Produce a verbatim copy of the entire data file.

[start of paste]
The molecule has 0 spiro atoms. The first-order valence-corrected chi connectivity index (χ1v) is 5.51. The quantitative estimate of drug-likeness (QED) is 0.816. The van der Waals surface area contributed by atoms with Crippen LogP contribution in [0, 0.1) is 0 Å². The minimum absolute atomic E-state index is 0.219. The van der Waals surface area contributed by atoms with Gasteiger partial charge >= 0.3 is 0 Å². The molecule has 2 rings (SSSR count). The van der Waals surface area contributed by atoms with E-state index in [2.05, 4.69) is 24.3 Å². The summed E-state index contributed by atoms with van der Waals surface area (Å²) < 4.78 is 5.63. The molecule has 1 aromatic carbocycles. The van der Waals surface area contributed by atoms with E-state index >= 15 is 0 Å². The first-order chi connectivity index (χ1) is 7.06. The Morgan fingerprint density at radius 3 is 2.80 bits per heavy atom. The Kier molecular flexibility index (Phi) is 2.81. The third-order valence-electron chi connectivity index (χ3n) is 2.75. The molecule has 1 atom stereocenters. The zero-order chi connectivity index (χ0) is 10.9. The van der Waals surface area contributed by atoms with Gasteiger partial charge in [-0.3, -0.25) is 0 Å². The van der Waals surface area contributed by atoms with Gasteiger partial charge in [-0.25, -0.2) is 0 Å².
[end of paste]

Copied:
The molecule has 0 spiro atoms. The first-order valence-corrected chi connectivity index (χ1v) is 5.51. The quantitative estimate of drug-likeness (QED) is 0.816. The van der Waals surface area contributed by atoms with Crippen LogP contribution in [0, 0.1) is 0 Å². The minimum absolute atomic E-state index is 0.219. The van der Waals surface area contributed by atoms with Gasteiger partial charge >= 0.3 is 0 Å². The molecule has 2 rings (SSSR count). The van der Waals surface area contributed by atoms with E-state index in [2.05, 4.69) is 24.3 Å². The summed E-state index contributed by atoms with van der Waals surface area (Å²) < 4.78 is 5.63. The molecule has 1 aromatic carbocycles. The van der Waals surface area contributed by atoms with E-state index >= 15 is 0 Å². The first-order chi connectivity index (χ1) is 7.06. The Morgan fingerprint density at radius 3 is 2.80 bits per heavy atom. The Kier molecular flexibility index (Phi) is 2.81. The third-order valence-electron chi connectivity index (χ3n) is 2.75. The molecule has 1 atom stereocenters. The zero-order chi connectivity index (χ0) is 10.9. The van der Waals surface area contributed by atoms with Gasteiger partial charge in [-0.3, -0.25) is 0 Å². The van der Waals surface area contributed by atoms with Gasteiger partial charge in [-0.25, -0.2) is 0 Å².